What is currently happening is in line with the models (and the latest have already accounted for the slowdown last decade), and under high emissions we are still headed for over 4C of warming by 2100. This is A1F1 scenario: assumes we remain fossil fuel intensive and utilize reserves we know exist and are economically viable to extract. Hopefully this scenario is wrong. It predicts more than twice the warming threshold set by scientific and international agreement.



Added: For completeness, these are warming thresholds for other scenarios -- the RCP scenarios, or "representative concentration pathways". Each is a different take on what humanity might do. The RCP number represents the radiative forcing value in the year 2100.



This is to emphasize what I said earlier -- uncertainty in what happens in the future is mostly due to uncertainty in what we choose to do. In other words, what we choose to do is important. Just like rock weathering beats the Sun's evolution, humanity's emissions beats natural variability. Except perhaps a few km size meteor impact or supervolcano. And I really hope we don't have either of those. tongue





 
midtskogenDate: Saturday, 20.08.2016, 20:43 | Message # 146
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Quote Watsisname ()
I'm not entirely clear on what you mean with connecting large and small scale.

Timescales. Geology tells us about the big picture when something changes. We're now mostly concerned about the short term effects. For instance, inertia clearly plays a role for the short term.
Quote Watsisname ()
What is currently happening is in line with the models (and the latest have already accounted for the slowdown last decade)

And accounted means post hoc fitting? Let's check the first assessment report. It looks like this:

And compared to observations using the business as usual scenario (reality in 2016 arguably looks most like the 1990 IPPC scenario BaU):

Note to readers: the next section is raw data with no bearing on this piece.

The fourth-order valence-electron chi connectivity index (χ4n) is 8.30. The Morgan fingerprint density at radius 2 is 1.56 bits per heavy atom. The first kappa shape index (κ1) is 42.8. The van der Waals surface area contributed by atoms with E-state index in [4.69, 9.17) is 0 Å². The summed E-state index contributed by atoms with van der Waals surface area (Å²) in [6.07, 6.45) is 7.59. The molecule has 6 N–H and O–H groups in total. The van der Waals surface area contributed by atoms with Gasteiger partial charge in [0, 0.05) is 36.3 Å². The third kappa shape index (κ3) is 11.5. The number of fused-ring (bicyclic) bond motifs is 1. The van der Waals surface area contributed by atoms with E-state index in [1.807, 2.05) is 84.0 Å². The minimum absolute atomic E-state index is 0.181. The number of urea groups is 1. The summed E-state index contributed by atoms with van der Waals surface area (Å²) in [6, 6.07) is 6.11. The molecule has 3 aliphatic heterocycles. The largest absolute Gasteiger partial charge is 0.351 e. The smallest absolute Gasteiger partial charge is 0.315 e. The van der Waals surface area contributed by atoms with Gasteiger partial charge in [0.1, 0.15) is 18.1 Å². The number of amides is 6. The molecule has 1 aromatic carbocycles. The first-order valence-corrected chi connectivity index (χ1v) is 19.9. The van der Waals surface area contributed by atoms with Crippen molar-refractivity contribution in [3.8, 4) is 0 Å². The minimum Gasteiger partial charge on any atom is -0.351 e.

Now, a great deal can be said about the level matching. I've attempted to line up the model with observations up to 1990. If you instead match the model with the dip in 1989 and replace model prior to that with observations, it might not look that bad and the only thing standing out is "the Pause".

It's will be very interesting to see what happens next. Does the latest peak mark the beginning of a trend catching up with the projections? Or will it simply level out at a higher level? Or will it just be an El Niño artifact? Do you see why I think 15 more years or so of observations will be important and worth the wait scientifically? It will also shed some light on whether the relatively sharp rises from 1920 to 1940 and from 1980 to 2000 have a link to AMO. That is, has "the Pause" something to do with an accellerated warming prior to the Pause due to multidecadal oscillations?

Quote Watsisname ()
and under high emissions we are still headed for over 4C of warming by 2100.

It might be more useful to speak of ECS than 2100 temperature. AR5 says that ECS is likely between 1.5 and 4.5C. That's a pretty wide range, bordering to we don't really know! And that's when the time it takes to reach equilibrium is taken out of the equation. 100 years, or 1000 years? This makes it hard to project the temperature for a certain year even if you know what the emissions will be.

Attachments: 1527055.png(2346Kb) · 1920221.png(2052Kb)





NIL DIFFICILE VOLENTI


Edited by midtskogen - Saturday, 20.08.2016, 21:19
 
WatsisnameDate: Sunday, 21.08.2016, 04:52 | Message # 147
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Quote midtskogen ()
Timescales. Geology tells us about the big picture when something changes. We're now mostly concerned about the short term effects. For instance, inertia clearly plays a role for the short term.


Geology tells us the global and local context of change on a wide range of scales. Volcanoes and meteor impacts give good indication of how changes in the radiation balance affect the climate on very short timescales, where inertia is important.

Quote midtskogen ()
It might be more useful to speak of ECS than 2100 temperature. AR5 says that ECS is likely between 1.5 and 4.5C.


If ECS is 1.5, then under emissions scenarios reaching ~1000ppm, the temperature increase is about 3C. More than the 2C set by international agreement. If ECS is 4.5, then the same emissions scenario results in about 9C of warming. That's twice the difference between an ice age and today.